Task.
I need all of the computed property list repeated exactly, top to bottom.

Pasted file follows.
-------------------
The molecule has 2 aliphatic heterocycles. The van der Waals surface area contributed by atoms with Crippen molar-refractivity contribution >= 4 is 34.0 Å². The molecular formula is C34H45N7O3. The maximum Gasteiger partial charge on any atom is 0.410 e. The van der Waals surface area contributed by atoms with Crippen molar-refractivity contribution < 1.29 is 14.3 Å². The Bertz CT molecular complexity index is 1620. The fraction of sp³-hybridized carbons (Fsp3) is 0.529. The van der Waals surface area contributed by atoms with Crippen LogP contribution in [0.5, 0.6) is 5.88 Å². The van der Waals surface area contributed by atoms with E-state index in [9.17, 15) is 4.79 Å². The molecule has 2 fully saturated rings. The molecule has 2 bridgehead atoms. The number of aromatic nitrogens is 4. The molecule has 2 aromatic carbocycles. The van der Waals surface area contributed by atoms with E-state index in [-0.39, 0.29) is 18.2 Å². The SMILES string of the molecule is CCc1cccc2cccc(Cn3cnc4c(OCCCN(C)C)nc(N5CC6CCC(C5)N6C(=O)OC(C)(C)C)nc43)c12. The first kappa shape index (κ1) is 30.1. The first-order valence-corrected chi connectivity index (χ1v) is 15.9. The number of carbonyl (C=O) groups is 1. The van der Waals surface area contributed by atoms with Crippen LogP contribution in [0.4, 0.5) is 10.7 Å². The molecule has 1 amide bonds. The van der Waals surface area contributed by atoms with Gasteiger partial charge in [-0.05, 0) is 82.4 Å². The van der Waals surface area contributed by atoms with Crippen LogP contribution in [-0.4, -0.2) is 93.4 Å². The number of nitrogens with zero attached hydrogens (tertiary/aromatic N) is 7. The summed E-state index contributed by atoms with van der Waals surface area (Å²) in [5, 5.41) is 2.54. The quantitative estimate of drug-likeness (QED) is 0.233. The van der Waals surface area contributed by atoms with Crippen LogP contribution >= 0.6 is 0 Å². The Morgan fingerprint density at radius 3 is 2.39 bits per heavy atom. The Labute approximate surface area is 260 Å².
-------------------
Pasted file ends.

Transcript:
The molecule has 2 aliphatic heterocycles. The van der Waals surface area contributed by atoms with Crippen molar-refractivity contribution >= 4 is 34.0 Å². The molecular formula is C34H45N7O3. The maximum Gasteiger partial charge on any atom is 0.410 e. The van der Waals surface area contributed by atoms with Crippen molar-refractivity contribution < 1.29 is 14.3 Å². The Bertz CT molecular complexity index is 1620. The fraction of sp³-hybridized carbons (Fsp3) is 0.529. The van der Waals surface area contributed by atoms with Crippen LogP contribution in [0.5, 0.6) is 5.88 Å². The van der Waals surface area contributed by atoms with E-state index in [9.17, 15) is 4.79 Å². The molecule has 2 fully saturated rings. The molecule has 2 bridgehead atoms. The number of aromatic nitrogens is 4. The molecule has 2 aromatic carbocycles. The van der Waals surface area contributed by atoms with E-state index in [-0.39, 0.29) is 18.2 Å². The SMILES string of the molecule is CCc1cccc2cccc(Cn3cnc4c(OCCCN(C)C)nc(N5CC6CCC(C5)N6C(=O)OC(C)(C)C)nc43)c12. The first kappa shape index (κ1) is 30.1. The first-order valence-corrected chi connectivity index (χ1v) is 15.9. The number of carbonyl (C=O) groups is 1. The van der Waals surface area contributed by atoms with Crippen LogP contribution in [0.4, 0.5) is 10.7 Å². The molecule has 1 amide bonds. The van der Waals surface area contributed by atoms with Gasteiger partial charge in [-0.05, 0) is 82.4 Å². The van der Waals surface area contributed by atoms with Crippen LogP contribution in [-0.4, -0.2) is 93.4 Å². The number of nitrogens with zero attached hydrogens (tertiary/aromatic N) is 7. The summed E-state index contributed by atoms with van der Waals surface area (Å²) in [5, 5.41) is 2.54. The quantitative estimate of drug-likeness (QED) is 0.233. The van der Waals surface area contributed by atoms with Crippen LogP contribution >= 0.6 is 0 Å². The Morgan fingerprint density at radius 3 is 2.39 bits per heavy atom. The Labute approximate surface area is 260 Å².